# Converting complex power series into a function

by beefcake24
Tags: complex, complex analysis, integration, power series, taylor series
 P: 16 Hey guys, sorry for sending out so many questions so fast. I just discovered this site, and it looks great. Plus, I have my first complex analysis midterm tomorrow, so I'm pretty stressed (you'd think after 4 years of math/econ/computer science you'd get used to it but there's nothing like the first hard midterm of the semester to rattle your nerves :-) ). Anyway, I only have one last question, I promise. Find the region of convergence of (sum of n from 1 to infinity) (n^2)*z^n, where z is a complex number. Then find explicitly the function to which this power series is convergent in the region of convergence. The region of convergence was easy to do, I got |z| < 1 (i.e. the open unit disk). However, I'm completely stumped on the second part on how to represent the explicit function that this power series converges to. I think it either has to do something with the sum of the integrals or with the taylor expansion of that function to match this power series, but I have no idea where to go from there. If you know how to do this or at least can point me in the general direction, it would be greatly appreciated, and I will try to reciprocate and answer any questions I see that I know how to do. Thanks guys, and by the way, these forums are great, I love it when intelligent people get together and share knowledge, and I'm so happy I found this site. Definitely beats yahoo answers haha.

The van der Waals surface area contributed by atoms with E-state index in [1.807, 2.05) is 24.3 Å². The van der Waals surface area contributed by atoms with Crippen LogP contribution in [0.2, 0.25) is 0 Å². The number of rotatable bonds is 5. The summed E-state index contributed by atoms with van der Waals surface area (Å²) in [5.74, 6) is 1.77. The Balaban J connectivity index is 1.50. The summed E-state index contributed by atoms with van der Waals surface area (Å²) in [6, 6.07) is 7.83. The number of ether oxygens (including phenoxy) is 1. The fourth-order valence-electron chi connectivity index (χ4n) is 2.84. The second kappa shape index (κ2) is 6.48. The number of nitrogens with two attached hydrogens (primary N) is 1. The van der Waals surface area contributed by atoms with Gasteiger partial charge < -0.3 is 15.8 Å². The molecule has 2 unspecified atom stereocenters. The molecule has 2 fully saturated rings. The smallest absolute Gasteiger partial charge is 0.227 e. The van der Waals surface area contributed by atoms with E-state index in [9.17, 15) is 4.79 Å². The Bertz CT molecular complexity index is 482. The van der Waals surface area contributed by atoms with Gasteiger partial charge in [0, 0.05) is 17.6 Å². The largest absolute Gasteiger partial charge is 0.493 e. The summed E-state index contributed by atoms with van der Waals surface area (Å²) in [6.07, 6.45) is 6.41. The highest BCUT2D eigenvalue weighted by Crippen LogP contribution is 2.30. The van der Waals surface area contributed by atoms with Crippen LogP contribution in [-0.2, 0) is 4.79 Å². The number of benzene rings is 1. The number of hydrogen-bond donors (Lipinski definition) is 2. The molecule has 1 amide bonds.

HW Helper Sci Advisor P: 4,281 I'd probably start with something like $$\sum_{n = 0}^\infty z^n = \frac{1}{1 - z}$$ for |z| < 1, and look at its derivatives to get the factors of n in front. E.g. $$\frac{d^2}{dx^2} \sum_{n = 0}^\infty z^n = \sum_{n = 0}^\infty n^2 z^{n - 2} + \frac{1}{z} \sum_{n = 0}^\infty n z^{n - 1}$$ and then do a bit of shifting and some more magic with the first derivative.

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